Usually, the term "knotted protein" refers to a situation, when the backbone of the protein forms a knot after appropriate chain closure. The choice of the backbone is well justified, as the backbone is composed of strong, covalent bonds, joining the carbon and nitrogen atoms. However, some residues may be also joined non-sequentially, by disulfide bonds, posttranslational amide bonds, or even as a concatenation of the side groups (see Fig. 1). The existence of such bonds results in inter-protein covalent loops, which may in principle be as well knotted. Therefore, the description of protein’s topology requires first the determination of the interaction taken into account.
The KnotProt database allows the user to decide, which interactions are the most important to the user’s needs. In particular, when classifying the protein, the KnotProt database extracts all the loops, which may be built with connection of non-consecutive residues by covalent bridges (disulfide etc.), bridges via ions or by connection of the chain termini. The different kind of interactions used in KnotProt are presented in Fig. 2. In particular, when choosing only connection of the termini (probabilistic), the set of knotted protein loops is equal to the standard set of knotted proteins (the default option).
The existence of inter-protein interactions within a knotted protein leads to the existence of knotted loops, closed e.g. by the well-defined interaction via ion. It may happen, however, that the protein has an unknotted backbone, but one may find a covalent, or ion-based loop, which is knotted. This situation is schematically shown in Fig. 3.
By using the filters in the search tab, the user may obtain the proteins with the desired topological properties. On the other hand, the user may also find out, which proteins are unknotted when taking into account given set of bonds (by applying the filters and selecting the "unknot" icon). In particular, one may see, that no loop identified within so-called "cysteine knot" motif is knotted. In fact, the cysteine knot motif can be continuously transformed into (and hence is topologically equivalent to) a simple, unknotted graph, called by the mathematicians a complete graph with 4 vertices - the K4 graph (Fig. 4).
To avoid any misunderstandings, the KnotProt database features the self-updating list of all proteins with cysteine knot motif along with the topology prescribed by the KnotProt database (taking into account the chain closure and covalent bridges). The list is present within the database statistics.
The knotoid types that are obtained from the various projections are determined by knotoid invariants. In this work we use the Turaev loop bracket polynomial [1,3] since we use planar knotoids in our analysis. In order to shorten the computational time of the Turaev loop bracket, a variation of the KMT algorithm is applied to the chain. More precisely, the algorithm is applied once the projection plane has been chosen and the two infinite lines through the endpoints are introduced. At each step the algorithm is applied with respect to the two infinite lines.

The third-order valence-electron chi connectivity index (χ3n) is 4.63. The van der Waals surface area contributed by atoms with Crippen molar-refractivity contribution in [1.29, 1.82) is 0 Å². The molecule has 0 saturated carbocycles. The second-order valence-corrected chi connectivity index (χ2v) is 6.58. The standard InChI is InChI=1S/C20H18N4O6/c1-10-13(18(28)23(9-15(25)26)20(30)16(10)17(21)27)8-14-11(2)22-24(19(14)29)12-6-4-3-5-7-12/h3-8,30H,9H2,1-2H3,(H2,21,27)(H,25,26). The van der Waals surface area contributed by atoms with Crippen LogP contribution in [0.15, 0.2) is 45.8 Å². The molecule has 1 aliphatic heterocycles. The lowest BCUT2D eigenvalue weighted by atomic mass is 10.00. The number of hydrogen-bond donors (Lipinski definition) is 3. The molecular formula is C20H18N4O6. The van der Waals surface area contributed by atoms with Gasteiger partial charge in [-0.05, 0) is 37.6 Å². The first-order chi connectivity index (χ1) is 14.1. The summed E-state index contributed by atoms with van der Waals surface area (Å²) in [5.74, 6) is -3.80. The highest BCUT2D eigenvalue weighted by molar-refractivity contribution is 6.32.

For a protein with knotted loops formed by covalent or ion-based interactions, the result page is similar to the result page of regular knotted proteins. Including the matrix fingerprint and the structure presentation. There are, however, two main differences, determining the construction of the page:
All the knotted loops are stored in one table, with one row corresponding to each knotted loop. Apart from the knot type and miniature of knot scheme, each row contains the key, branching residues, which connection forms the loop. These are either the cysteines, or the residues interacting via ion, or the terminal residues (in case of chain closure). As the disulfide bridges are by far the most common interaction used to form such loops, the non-disulfide connection (e.g. ion-based, chain closure) are given in bold. The type of the loop is given explicitly in the last column and indicated as the background of the row - orange for deterministic loop, green for ion-based, blue for probabilistic (Fig. 5).
To visualize the loop on the structure, the user may click the view details button. This will change the presentation of the protein in JSmol viewer, with the loop indicated in red and branching residues in violet. The connections between residues are shown as red, straight cylinders, including the chain closure or connection via ions. Note that, as in principle, the chain termini can be located further in space, such a connection can be seen as an unnaturally long bond (Fig. 6)
Clicking the view details button affects also the content of the row with structural details placed above the table with the knotted loops. In particular, it shows the details corresponding to the chosen loop (Fig. 7).
To facilitate the understanding of the chain parts used to form a knotted loop, the user may click the color sequence button, which colors each chain interval in the sequence (below the loop table) with a different color. The same colors are used in the JSmol structure presentation (Fig. 8).
If the user wants to perform deeper analysis using own tools, the coordinates of the loop forming atoms, the result of knot analysis and the figures may be downloaded by clicking the download button.